Here are the most instructive hands of the current week!

We would like to offer both interesting and tricky hands for your perusal. This way, you won't miss the most important example hands.
Furthermore, there is an archive forum where the best hands of the previous weeks will be stored.
The hands presented here are analyzed with particular intensity just for you!

******* Hand 1 ********

JJ - Fold Turn?

Hero ($51.20)
BU (19/13/2.70/36) ($23.80)

PartyPoker $50 NL Hold'em [color:#0000FF](6 handed)[/color] Recorded and converted with HandRecorder

Preflop: Hero is CO with J:diamond: , J:heart:
[color:#666666]2 folds[/color], [color:#FF0000]Hero raises to $2[/color], BU calls $2, [color:#666666]2 folds[/color].

Flop: ($5) K:heart: , 6:diamond: , 8:heart: [color:#0000FF](2 players)[/color]
[color:#FF0000]Hero bets $3.50[/color], BU calls $3.50.

Turn: ($12) K:spade: [color:#0000FF](2 players)[/color]
Hero checks, [color:#FF0000]BU bets $5[/color], Hero calls $5.

River: ($22) 6:club: [color:#0000FF](2 players)[/color]
Hero checks, [color:#FF0000]BU is All-In ($13.30)[/color], Hero folds.

Final Pot: $35.

Would you fold on the turn or is it a clear call against such an aggressive opponent? Is the push on the river from an A-high?

This week, I've found another hand with interesting turn play. I often propagate a more passive game on the turn, that is, rather c/c than b/f. But it's not always correct to immediately go passive when the highest card is paired. One of the first questions you should ask yourself on the turn when you must decide between c/c and b/f is the following:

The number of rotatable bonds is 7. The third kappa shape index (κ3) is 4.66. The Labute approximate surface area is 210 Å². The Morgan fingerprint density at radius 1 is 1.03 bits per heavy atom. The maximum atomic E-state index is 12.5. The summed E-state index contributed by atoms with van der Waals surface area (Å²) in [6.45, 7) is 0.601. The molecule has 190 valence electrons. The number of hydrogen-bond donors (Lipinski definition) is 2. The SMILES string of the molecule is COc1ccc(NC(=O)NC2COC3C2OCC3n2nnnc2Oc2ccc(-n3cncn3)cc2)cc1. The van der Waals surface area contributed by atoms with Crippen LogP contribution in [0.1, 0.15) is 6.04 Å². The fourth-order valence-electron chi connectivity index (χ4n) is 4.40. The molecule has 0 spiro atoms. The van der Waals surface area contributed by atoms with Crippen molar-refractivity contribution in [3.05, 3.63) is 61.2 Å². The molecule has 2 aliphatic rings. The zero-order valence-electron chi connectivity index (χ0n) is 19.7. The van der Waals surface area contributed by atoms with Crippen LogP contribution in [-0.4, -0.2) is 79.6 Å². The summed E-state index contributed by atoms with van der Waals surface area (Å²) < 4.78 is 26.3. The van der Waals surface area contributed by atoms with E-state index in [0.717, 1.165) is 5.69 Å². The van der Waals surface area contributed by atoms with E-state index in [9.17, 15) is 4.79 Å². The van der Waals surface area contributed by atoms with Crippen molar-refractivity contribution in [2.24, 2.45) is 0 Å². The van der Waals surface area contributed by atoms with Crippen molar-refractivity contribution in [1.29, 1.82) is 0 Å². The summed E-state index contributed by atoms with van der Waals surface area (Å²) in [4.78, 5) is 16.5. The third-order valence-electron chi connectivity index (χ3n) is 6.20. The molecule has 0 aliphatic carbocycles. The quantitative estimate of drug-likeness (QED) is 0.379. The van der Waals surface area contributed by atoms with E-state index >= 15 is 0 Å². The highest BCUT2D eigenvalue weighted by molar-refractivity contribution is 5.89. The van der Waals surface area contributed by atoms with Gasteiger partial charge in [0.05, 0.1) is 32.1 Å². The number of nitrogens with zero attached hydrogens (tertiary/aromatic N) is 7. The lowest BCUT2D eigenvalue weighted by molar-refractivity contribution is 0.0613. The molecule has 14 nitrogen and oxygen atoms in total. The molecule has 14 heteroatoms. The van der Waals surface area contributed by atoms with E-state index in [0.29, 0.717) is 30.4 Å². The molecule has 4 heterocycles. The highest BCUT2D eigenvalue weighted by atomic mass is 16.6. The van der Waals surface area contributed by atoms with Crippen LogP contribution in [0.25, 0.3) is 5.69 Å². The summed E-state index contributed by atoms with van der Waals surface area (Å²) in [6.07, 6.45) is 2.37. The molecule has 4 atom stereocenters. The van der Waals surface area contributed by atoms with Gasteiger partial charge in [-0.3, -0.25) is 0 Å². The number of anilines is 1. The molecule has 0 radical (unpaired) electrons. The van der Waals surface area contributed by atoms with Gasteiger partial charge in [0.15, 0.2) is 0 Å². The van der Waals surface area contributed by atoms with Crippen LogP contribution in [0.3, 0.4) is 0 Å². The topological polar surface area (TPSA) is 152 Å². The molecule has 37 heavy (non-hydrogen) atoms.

- Do I have an easy fold against a raise? (or will my opponent also raise worse hands?)

With an AF of 2.7, mostly only better hands, especially a king, will be raised. We can therefore fold with a good conscience if we bet and are raised.

Another important question is:

- Are freecards harmful to us?

If he's holding a flush draw, which isn't unlikely, he will take a freecard and thereby get a free shot at the river card. This must not happen. It's also possible that he will call a bet from us with the same flush draw. This would answer the question of whether he would call a bet with a worse hand. (yes, most definitely with 36 WTSD).

There is a further aspect that can be seen in the original hand. Should we play c/c turn, we'll have no clue where we stand. He could bluff the turn or he could have a king. We hardly have any information on his hand that could help us with a decision on the river.

If we bet and he raises though, we'll know what our hand is – namely, defeated.

Combining all the arguments, I consider bet/fold to be the optimal move against this opposition on this board.

******* Hand 2 ********

NL50SH, set gg reasonable Gegner auf schönem board

BU (25/14/5.17/27) ($55.86)
SB (38/13/2.25/31) ($90.60)
Hero ($48.75)
CO (20/15/3.33/27) ($48)

PartyPoker $50 NL Hold'em [color:#0000FF](4 handed)[/color] Recorded and converted with HandRecorder

Preflop: Hero is BB with 7:spade: , 7:heart:
[color:#FF0000]CO raises to $2[/color], [color:#666666]2 folds[/color], Hero calls $1.50.

Flop: ($4.25) A:heart: , 2:diamond: , 7:club: [color:#0000FF](2 players)[/color]
Hero ???

What line do you play here? C/c flop, donk turn or c/r turn? Or donk the flop and hope to be raised?
The opponent was very reasonable and I have +-1000 hands on him.